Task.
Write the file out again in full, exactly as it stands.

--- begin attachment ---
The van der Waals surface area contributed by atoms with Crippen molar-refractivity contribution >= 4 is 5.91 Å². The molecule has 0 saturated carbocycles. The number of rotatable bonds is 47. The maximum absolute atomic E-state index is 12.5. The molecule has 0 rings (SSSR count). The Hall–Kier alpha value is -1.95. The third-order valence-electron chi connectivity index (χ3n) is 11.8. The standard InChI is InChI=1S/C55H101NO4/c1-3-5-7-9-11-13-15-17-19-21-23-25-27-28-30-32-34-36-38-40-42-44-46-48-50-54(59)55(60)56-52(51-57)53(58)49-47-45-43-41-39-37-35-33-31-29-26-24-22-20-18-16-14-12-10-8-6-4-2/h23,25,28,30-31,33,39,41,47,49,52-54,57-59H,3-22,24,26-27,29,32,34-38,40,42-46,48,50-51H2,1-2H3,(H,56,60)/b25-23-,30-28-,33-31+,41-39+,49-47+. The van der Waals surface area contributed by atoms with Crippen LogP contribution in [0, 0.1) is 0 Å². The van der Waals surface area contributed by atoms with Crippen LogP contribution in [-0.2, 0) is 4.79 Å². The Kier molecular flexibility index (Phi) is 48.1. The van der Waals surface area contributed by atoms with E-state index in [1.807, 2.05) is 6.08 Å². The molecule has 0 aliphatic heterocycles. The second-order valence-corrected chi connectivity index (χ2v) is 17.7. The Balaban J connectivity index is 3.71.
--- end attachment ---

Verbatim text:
The van der Waals surface area contributed by atoms with Crippen molar-refractivity contribution >= 4 is 5.91 Å². The molecule has 0 saturated carbocycles. The number of rotatable bonds is 47. The maximum absolute atomic E-state index is 12.5. The molecule has 0 rings (SSSR count). The Hall–Kier alpha value is -1.95. The third-order valence-electron chi connectivity index (χ3n) is 11.8. The standard InChI is InChI=1S/C55H101NO4/c1-3-5-7-9-11-13-15-17-19-21-23-25-27-28-30-32-34-36-38-40-42-44-46-48-50-54(59)55(60)56-52(51-57)53(58)49-47-45-43-41-39-37-35-33-31-29-26-24-22-20-18-16-14-12-10-8-6-4-2/h23,25,28,30-31,33,39,41,47,49,52-54,57-59H,3-22,24,26-27,29,32,34-38,40,42-46,48,50-51H2,1-2H3,(H,56,60)/b25-23-,30-28-,33-31+,41-39+,49-47+. The van der Waals surface area contributed by atoms with Crippen LogP contribution in [0, 0.1) is 0 Å². The van der Waals surface area contributed by atoms with Crippen LogP contribution in [-0.2, 0) is 4.79 Å². The Kier molecular flexibility index (Phi) is 48.1. The van der Waals surface area contributed by atoms with E-state index in [1.807, 2.05) is 6.08 Å². The molecule has 0 aliphatic heterocycles. The second-order valence-corrected chi connectivity index (χ2v) is 17.7. The Balaban J connectivity index is 3.71.